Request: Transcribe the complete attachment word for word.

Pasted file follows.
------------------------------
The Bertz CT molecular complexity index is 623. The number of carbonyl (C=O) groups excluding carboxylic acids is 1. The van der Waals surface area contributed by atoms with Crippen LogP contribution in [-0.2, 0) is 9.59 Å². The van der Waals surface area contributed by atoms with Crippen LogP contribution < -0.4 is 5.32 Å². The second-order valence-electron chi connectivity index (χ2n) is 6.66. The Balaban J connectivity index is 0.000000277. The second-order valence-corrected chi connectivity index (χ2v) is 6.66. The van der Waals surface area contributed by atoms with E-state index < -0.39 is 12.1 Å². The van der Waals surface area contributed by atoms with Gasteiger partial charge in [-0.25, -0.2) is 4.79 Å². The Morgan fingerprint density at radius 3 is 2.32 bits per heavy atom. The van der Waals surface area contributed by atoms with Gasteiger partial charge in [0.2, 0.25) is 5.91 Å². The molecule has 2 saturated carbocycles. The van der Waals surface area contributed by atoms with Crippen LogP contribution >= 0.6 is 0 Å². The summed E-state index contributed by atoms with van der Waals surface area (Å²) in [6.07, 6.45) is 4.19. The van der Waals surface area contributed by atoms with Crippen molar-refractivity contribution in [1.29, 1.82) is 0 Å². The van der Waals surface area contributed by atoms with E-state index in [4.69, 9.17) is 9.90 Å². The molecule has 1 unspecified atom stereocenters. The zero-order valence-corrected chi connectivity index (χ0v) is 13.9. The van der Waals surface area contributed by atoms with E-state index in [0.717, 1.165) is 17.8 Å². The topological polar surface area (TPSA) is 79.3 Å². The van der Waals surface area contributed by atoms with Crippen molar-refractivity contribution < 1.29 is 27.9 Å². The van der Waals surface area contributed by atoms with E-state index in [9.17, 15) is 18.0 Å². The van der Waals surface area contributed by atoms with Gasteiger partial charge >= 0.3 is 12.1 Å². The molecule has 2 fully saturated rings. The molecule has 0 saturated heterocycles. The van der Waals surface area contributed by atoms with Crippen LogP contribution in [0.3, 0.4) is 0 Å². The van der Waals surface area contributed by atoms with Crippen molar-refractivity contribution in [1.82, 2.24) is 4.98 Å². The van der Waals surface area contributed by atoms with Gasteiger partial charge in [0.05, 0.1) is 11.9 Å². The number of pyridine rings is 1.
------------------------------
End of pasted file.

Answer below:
The Bertz CT molecular complexity index is 623. The number of carbonyl (C=O) groups excluding carboxylic acids is 1. The van der Waals surface area contributed by atoms with Crippen LogP contribution in [-0.2, 0) is 9.59 Å². The van der Waals surface area contributed by atoms with Crippen LogP contribution < -0.4 is 5.32 Å². The second-order valence-electron chi connectivity index (χ2n) is 6.66. The Balaban J connectivity index is 0.000000277. The second-order valence-corrected chi connectivity index (χ2v) is 6.66. The van der Waals surface area contributed by atoms with E-state index < -0.39 is 12.1 Å². The van der Waals surface area contributed by atoms with Gasteiger partial charge in [-0.25, -0.2) is 4.79 Å². The Morgan fingerprint density at radius 3 is 2.32 bits per heavy atom. The van der Waals surface area contributed by atoms with Gasteiger partial charge in [0.2, 0.25) is 5.91 Å². The molecule has 2 saturated carbocycles. The van der Waals surface area contributed by atoms with Crippen LogP contribution >= 0.6 is 0 Å². The summed E-state index contributed by atoms with van der Waals surface area (Å²) in [6.07, 6.45) is 4.19. The van der Waals surface area contributed by atoms with Crippen molar-refractivity contribution in [1.29, 1.82) is 0 Å². The van der Waals surface area contributed by atoms with E-state index in [4.69, 9.17) is 9.90 Å². The molecule has 1 unspecified atom stereocenters. The zero-order valence-corrected chi connectivity index (χ0v) is 13.9. The van der Waals surface area contributed by atoms with E-state index in [0.717, 1.165) is 17.8 Å². The topological polar surface area (TPSA) is 79.3 Å². The van der Waals surface area contributed by atoms with Crippen molar-refractivity contribution < 1.29 is 27.9 Å². The van der Waals surface area contributed by atoms with E-state index in [9.17, 15) is 18.0 Å². The van der Waals surface area contributed by atoms with Gasteiger partial charge >= 0.3 is 12.1 Å². The molecule has 2 fully saturated rings. The molecule has 0 saturated heterocycles. The van der Waals surface area contributed by atoms with Crippen LogP contribution in [0.3, 0.4) is 0 Å². The van der Waals surface area contributed by atoms with Crippen molar-refractivity contribution in [1.82, 2.24) is 4.98 Å². The van der Waals surface area contributed by atoms with Gasteiger partial charge in [0.05, 0.1) is 11.9 Å². The number of pyridine rings is 1.